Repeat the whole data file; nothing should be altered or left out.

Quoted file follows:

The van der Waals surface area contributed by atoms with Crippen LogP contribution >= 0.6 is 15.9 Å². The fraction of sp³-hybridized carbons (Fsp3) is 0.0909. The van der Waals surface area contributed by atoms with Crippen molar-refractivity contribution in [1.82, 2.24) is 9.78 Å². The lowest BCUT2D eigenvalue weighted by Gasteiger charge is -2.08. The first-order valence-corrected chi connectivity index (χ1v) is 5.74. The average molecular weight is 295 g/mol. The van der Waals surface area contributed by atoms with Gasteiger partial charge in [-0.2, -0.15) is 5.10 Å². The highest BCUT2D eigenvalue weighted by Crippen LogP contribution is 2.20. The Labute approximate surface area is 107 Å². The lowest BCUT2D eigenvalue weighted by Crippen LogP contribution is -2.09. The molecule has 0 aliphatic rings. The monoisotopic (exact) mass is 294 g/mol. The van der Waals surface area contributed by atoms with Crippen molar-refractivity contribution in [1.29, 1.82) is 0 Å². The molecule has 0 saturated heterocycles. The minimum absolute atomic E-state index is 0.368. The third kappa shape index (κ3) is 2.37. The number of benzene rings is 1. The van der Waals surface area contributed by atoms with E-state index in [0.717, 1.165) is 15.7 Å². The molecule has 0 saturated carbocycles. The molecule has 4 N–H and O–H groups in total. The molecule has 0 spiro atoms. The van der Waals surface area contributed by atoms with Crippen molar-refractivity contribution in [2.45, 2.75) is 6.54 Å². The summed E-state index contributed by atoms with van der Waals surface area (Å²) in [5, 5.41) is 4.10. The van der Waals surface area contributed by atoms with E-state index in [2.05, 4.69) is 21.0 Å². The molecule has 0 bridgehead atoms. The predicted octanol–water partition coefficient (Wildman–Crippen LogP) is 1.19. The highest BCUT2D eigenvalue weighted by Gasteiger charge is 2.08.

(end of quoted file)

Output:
The van der Waals surface area contributed by atoms with Crippen LogP contribution >= 0.6 is 15.9 Å². The fraction of sp³-hybridized carbons (Fsp3) is 0.0909. The van der Waals surface area contributed by atoms with Crippen molar-refractivity contribution in [1.82, 2.24) is 9.78 Å². The lowest BCUT2D eigenvalue weighted by Gasteiger charge is -2.08. The first-order valence-corrected chi connectivity index (χ1v) is 5.74. The average molecular weight is 295 g/mol. The van der Waals surface area contributed by atoms with Gasteiger partial charge in [-0.2, -0.15) is 5.10 Å². The highest BCUT2D eigenvalue weighted by Crippen LogP contribution is 2.20. The Labute approximate surface area is 107 Å². The lowest BCUT2D eigenvalue weighted by Crippen LogP contribution is -2.09. The molecule has 0 aliphatic rings. The monoisotopic (exact) mass is 294 g/mol. The van der Waals surface area contributed by atoms with Crippen molar-refractivity contribution in [1.29, 1.82) is 0 Å². The molecule has 0 saturated heterocycles. The minimum absolute atomic E-state index is 0.368. The third kappa shape index (κ3) is 2.37. The number of benzene rings is 1. The van der Waals surface area contributed by atoms with E-state index in [0.717, 1.165) is 15.7 Å². The molecule has 0 saturated carbocycles. The molecule has 4 N–H and O–H groups in total. The molecule has 0 spiro atoms. The van der Waals surface area contributed by atoms with Crippen molar-refractivity contribution in [2.45, 2.75) is 6.54 Å². The summed E-state index contributed by atoms with van der Waals surface area (Å²) in [5, 5.41) is 4.10. The van der Waals surface area contributed by atoms with E-state index in [2.05, 4.69) is 21.0 Å². The molecule has 0 bridgehead atoms. The predicted octanol–water partition coefficient (Wildman–Crippen LogP) is 1.19. The highest BCUT2D eigenvalue weighted by Gasteiger charge is 2.08.